The Serpent

Morgan Barbour in "The Serpent."

Nebraska Repertory Theatre

The play “The Serpent” was born in improvisation in the social cauldron of the mid-1960s. It evolved from the drama workshop scene of the era, taking shape in New York, among actors and their responses to each other, until it was deemed ready for debut in Rome on May 2, 1968.

The work has survived and is enjoying something of a revival in the 21st century. Now, it is on stage at the Nebraska Repertory Theatre in the Temple Building on the University of Nebraska-Lincoln campus with some current techniques and motifs.

Know that this is not a presentation for everyone. Experimental theater lovers, this is your show.

It is a movement piece, featuring the work of London-based Morgan Barbour, especially on a hanging ring known as a lyra. Overall direction is by UNL faculty member Wesley Broulik. An ensemble cast of 13 lithe dramatists, dressed in dancewear, warms up in front of the audience before launching into veritably constant motion for the one-hour piece.

The play has no less solid a foundation than the Bible’s Book of Genesis, a text that has held up well over time. And it adopts recognizable images of some comparatively contemporary icons such as the assassination of President John F. Kennedy to expand its scope, posing themes of persistent evil and incomprehensible violence.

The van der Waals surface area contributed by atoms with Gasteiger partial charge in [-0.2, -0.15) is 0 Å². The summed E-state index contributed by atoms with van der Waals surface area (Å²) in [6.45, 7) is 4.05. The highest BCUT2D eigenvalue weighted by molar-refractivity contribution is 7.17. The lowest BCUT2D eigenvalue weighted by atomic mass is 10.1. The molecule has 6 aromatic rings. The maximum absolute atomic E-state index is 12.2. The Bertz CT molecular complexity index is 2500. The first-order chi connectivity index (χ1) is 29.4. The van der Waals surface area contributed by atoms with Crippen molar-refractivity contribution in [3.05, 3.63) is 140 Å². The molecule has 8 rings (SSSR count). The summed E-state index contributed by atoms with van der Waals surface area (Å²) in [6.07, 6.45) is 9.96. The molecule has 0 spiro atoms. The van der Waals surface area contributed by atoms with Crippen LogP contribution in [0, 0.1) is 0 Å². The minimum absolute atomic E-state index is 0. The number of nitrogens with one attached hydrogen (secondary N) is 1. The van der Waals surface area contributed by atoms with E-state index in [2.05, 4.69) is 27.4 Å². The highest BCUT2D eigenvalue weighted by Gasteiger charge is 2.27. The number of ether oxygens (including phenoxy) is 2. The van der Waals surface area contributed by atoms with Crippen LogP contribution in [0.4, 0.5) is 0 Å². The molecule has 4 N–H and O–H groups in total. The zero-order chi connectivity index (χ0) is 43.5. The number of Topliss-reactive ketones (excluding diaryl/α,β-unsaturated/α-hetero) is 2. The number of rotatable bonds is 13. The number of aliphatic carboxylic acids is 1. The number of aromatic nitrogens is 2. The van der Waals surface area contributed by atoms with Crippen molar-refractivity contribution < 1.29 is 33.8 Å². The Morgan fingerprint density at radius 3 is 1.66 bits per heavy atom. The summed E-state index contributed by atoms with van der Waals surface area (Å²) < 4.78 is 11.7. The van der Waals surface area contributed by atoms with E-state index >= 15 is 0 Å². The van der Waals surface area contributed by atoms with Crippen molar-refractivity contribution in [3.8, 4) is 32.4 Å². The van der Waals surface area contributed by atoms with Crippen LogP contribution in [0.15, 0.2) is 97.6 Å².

In May 1968, the Tet offensive and the assassination of Martin Luther King had just occurred; Paris was about to erupt; Robert Kennedy would be killed in June; Chicago police and protesters would clash in Chicago in July; and a revolt would begin in Prague in August.

Barriers were falling in families, institutions and the arts, but not always with great results— especially in the fine arts.

Some of what felt daringly freeing in works such as “The Serpent” can seem tedious now. To be sure, much of the social content is still apt. Racism abides. Violence lives with us. We still do not know why we or others do bad things.

This show asks if it is the fault of the serpent in the garden and inevitable. Or can we straighten ourselves out with love?


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